A detailed view of the Dallas Mavericks logo on the court during the fourth quarter in Game Four of the 2022 NBA Playoffs Western Conference Finals between the Golden State Warriors and the Dallas Mavericks at American Airlines Center on May 24, 2022 in Dallas, Texas.
Ron Jenkins | Getty Images
News that Miriam Adelson and her family would sell $2 billion in Las Vegas Sands stock to buy a majority stake in the NBA’s Dallas Mavericks stunned the sports and gambling worlds alike.
After all, Las Vegas is the headquarters of the family’s empire, even if it doesn’t have any casino resorts in the city anymore. Adelson is the widow of Las Vegas Sands founder Sheldon Adelson, who died in January 2021.
And Las Vegas is now a preeminent destination for sports, with the NHL’s Golden Knights, the NFL’s Raiders, the WNBA’s Aces and a Formula 1 Grand Prix. Soon, Major League Baseball’s As are expected to relocate to the desert from Oakland.
Likewise, NBA Commissioner Adam Silver has suggested it’s a matter of when, not if, Vegas gets a team. LeBron James has said he’s interested in bringing basketball to Vegas at some point. Retired NBA legend and former Sacramento Kings minority owner Shaquille O’Neal has also expressed interest in a Vegas team. The city is also set to host the final games of the NBA’s midseason tournament.
An NBA team in Vegas could command a price tag in the $6 billion to $7 billion range, according to Patrick Rishe, director of the sports business program at Washington University in St. Louis.
So why is Adelson and her family throwing billions into a Dallas team?
In a statement to CNBC, they said: “The Adelson and Dumont families are honored to have the opportunity to be stewards of this great franchise. Through our commitment and additional investment in the team, we look forward to partnering with Mark Cuban to build on the team’s success and legacy in Dallas and beyond.”
Patrick Dumont is married to Miriam Adelson’s daughter, Sivan. He is also the president and chief operating officer of Las Vegas Sands.
The Adelsons have already invested millions into political contributions and lobbying in Texas, trying to coax lawmakers into more broadly legalizing gambling in the state. Las Vegas Sands itself has spent years and millions of dollars as well in pursuit of the same goal.
The company sold the Venetian, Palazzo and the Venetian Expo center in early 2022 to affiliates of Apollo Global Management and VICI Properties, raising more than $6 billion. The company has said it intends to use that capital to pursue gaming licenses elsewhere.
Late last year, Mavericks owner Cuban said he was interested in partnering with Sands to build a development that would include a new arena and a casino resort if the state more broadly legalized gambling.
It didn’t, and the campaign is still in limbo. State lawmakers failed to push forward legislation that would bring it to Texas voters as an option on the ballot. It’s unlikely they’ll take another stab at it until the legislative session in 2025.
“When you think of all the places you want to save up to vacation, Texas isn’t one of them,” Cuban said earlier this month, according to The Dallas Morning News. “There’s no real destination that you save up for. That’s a problem and I think resort gaming would have a huge impact.”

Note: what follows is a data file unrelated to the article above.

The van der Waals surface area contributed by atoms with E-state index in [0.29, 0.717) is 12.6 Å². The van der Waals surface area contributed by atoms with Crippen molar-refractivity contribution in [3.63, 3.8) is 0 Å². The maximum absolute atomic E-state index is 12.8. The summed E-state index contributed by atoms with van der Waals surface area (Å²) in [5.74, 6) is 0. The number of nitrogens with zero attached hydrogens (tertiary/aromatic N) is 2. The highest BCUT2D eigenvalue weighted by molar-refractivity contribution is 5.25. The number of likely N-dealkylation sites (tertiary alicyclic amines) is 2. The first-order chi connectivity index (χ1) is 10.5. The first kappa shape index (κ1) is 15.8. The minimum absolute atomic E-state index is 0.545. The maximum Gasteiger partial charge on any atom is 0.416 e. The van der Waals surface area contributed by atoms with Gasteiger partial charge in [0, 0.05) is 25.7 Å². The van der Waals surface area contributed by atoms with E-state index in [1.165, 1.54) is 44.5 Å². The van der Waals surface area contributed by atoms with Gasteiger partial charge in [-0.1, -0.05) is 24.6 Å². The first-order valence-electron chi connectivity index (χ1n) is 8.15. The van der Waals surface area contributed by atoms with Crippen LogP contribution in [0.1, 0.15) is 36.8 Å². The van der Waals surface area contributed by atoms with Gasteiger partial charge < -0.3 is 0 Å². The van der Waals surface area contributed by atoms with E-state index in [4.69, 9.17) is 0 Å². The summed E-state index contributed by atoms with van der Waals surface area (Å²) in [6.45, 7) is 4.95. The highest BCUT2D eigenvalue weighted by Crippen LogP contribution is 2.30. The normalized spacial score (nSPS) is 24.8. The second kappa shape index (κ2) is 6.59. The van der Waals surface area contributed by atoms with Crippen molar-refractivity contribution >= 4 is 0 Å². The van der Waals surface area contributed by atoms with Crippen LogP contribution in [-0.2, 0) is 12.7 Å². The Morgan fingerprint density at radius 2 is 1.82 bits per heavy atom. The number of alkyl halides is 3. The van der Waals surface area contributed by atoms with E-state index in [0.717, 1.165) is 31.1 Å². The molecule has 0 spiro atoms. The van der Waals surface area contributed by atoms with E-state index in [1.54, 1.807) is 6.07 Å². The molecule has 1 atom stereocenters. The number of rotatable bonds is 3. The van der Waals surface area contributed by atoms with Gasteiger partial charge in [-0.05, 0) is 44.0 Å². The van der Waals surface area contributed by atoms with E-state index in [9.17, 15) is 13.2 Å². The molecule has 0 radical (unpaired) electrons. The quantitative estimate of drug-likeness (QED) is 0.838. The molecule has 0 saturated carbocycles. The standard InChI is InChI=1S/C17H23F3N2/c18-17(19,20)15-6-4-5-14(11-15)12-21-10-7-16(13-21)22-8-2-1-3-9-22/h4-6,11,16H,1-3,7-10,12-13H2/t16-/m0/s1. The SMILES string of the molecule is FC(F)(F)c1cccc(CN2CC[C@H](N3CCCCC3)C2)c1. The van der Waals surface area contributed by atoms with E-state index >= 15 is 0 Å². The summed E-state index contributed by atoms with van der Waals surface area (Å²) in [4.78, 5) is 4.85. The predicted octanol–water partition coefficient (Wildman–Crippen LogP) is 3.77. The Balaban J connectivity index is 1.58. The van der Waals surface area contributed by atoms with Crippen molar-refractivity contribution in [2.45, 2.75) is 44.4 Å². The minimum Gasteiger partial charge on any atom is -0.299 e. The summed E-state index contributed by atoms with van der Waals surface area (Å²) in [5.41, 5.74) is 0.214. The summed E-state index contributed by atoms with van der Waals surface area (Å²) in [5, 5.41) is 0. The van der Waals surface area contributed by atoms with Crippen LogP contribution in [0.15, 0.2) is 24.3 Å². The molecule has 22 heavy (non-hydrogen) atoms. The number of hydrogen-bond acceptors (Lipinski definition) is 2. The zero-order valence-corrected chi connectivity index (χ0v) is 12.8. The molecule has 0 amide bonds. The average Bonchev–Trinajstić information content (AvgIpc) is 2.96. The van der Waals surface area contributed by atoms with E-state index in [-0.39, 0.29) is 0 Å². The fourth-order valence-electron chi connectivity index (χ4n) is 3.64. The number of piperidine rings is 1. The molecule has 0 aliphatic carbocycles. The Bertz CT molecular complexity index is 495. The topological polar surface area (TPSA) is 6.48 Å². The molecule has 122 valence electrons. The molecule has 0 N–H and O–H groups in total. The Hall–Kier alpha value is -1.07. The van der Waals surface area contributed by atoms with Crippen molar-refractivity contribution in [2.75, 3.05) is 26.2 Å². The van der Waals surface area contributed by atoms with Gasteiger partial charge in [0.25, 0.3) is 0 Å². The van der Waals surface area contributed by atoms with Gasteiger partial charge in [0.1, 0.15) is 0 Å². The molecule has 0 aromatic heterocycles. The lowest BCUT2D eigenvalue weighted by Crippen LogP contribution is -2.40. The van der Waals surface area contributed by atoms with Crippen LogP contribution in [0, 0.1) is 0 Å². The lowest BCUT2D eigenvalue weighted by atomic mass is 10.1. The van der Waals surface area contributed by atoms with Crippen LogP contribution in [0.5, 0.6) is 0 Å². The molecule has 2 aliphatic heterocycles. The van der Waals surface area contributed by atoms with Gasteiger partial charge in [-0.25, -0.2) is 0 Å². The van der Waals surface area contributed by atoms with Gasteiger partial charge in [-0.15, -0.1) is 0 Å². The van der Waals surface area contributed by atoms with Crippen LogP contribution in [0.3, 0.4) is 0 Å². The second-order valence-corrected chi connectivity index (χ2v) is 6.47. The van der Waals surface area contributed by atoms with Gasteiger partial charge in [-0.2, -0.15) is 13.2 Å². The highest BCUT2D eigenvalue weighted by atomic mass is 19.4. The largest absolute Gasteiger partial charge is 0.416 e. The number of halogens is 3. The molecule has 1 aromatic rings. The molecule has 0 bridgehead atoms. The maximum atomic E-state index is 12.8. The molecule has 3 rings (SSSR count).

Miriam Adelson, philanthropist and wife of billionaire Sheldon Adelson, listens during a Presidential Medal of Freedom ceremony in the East Room of the White House in Washington, D.C., U.S., on Friday, Nov. 16, 2018.
Andrew Harrer | Bloomberg | Getty Images
Owning a team in Dallas will strengthen the Adelsons’ ties to Texas. Possibly, they would gain both a carrot and a stick to get local support for a casino license by wielding power and influence over the future of the Mavericks. A company insider told CNBC that it’s just smart to strengthen community ties.
It’s a similar strategy that Las Vegas Sands has deployed to secure one of three new casino licenses to be awarded in New York.
The company has invested millions of dollars and many years of lobbying efforts to woo government and community leaders in Long Island’s Nassau County. And the company has committed to redeveloping the Nassau Coliseum into a destination mixed-use resort, regardless of whether it wins a license. But the size of its investment presumably would depend on whether it can offer casino gambling.
Adelson stands to benefit mightily if the bets on eventual casino licenses in New York and Texas pay off. She and her family will continue to own more than 50% of Las Vegas Sands stock.
There’s still a great chance the Mavericks investment could pay off for the Adelsons, even without a gambling business in Texas.
“It’s a very smart family, and sports assets have performed great,” said Jason Ader, a former Las Vegas Sands board member who runs SpringOwl Asset Management. “NBA teams are marquis assets that are likely to continue to appreciate.”
Cuban bought his stake in the Mavericks for $285 million in 2000. Forbes recently valued the team at $4.5 billion, the seventh-highest value in the NBA. The team won the NBA title in 2011. It currently features superstars Luka Doncic and Kyrie Irving.
CNBC has reached out to Cuban for comment. The NBA has not commented, and the Mavericks referred questions to the Adelsons.
–CNBC’s Jessica Golden contributed to this article.
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